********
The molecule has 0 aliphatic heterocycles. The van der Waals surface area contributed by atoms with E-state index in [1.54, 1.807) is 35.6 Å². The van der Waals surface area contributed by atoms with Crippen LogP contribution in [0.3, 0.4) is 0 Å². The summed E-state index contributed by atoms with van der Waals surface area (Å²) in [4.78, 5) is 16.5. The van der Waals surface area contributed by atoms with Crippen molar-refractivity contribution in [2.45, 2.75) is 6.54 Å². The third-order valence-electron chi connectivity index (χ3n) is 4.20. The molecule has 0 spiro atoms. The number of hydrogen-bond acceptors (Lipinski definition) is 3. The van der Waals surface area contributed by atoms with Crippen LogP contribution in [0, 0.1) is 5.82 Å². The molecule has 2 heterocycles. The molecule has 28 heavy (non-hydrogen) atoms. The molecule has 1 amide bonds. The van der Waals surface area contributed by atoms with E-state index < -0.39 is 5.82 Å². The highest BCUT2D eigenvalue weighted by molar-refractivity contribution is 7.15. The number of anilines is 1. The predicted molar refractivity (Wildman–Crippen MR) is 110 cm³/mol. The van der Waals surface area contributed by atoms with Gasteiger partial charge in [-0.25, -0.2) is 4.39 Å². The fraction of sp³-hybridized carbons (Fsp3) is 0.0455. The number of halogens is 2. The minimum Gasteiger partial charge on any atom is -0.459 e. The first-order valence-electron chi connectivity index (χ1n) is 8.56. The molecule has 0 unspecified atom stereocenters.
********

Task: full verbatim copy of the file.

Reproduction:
The molecule has 0 aliphatic heterocycles. The van der Waals surface area contributed by atoms with E-state index in [1.54, 1.807) is 35.6 Å². The van der Waals surface area contributed by atoms with Crippen LogP contribution in [0.3, 0.4) is 0 Å². The summed E-state index contributed by atoms with van der Waals surface area (Å²) in [4.78, 5) is 16.5. The van der Waals surface area contributed by atoms with Crippen molar-refractivity contribution in [2.45, 2.75) is 6.54 Å². The third-order valence-electron chi connectivity index (χ3n) is 4.20. The molecule has 0 spiro atoms. The number of hydrogen-bond acceptors (Lipinski definition) is 3. The van der Waals surface area contributed by atoms with Crippen LogP contribution in [0, 0.1) is 5.82 Å². The molecule has 2 heterocycles. The molecule has 28 heavy (non-hydrogen) atoms. The molecule has 1 amide bonds. The van der Waals surface area contributed by atoms with E-state index < -0.39 is 5.82 Å². The highest BCUT2D eigenvalue weighted by molar-refractivity contribution is 7.15. The number of anilines is 1. The predicted molar refractivity (Wildman–Crippen MR) is 110 cm³/mol. The van der Waals surface area contributed by atoms with Gasteiger partial charge in [-0.25, -0.2) is 4.39 Å². The fraction of sp³-hybridized carbons (Fsp3) is 0.0455. The number of halogens is 2. The minimum Gasteiger partial charge on any atom is -0.459 e. The first-order valence-electron chi connectivity index (χ1n) is 8.56. The molecule has 0 unspecified atom stereocenters.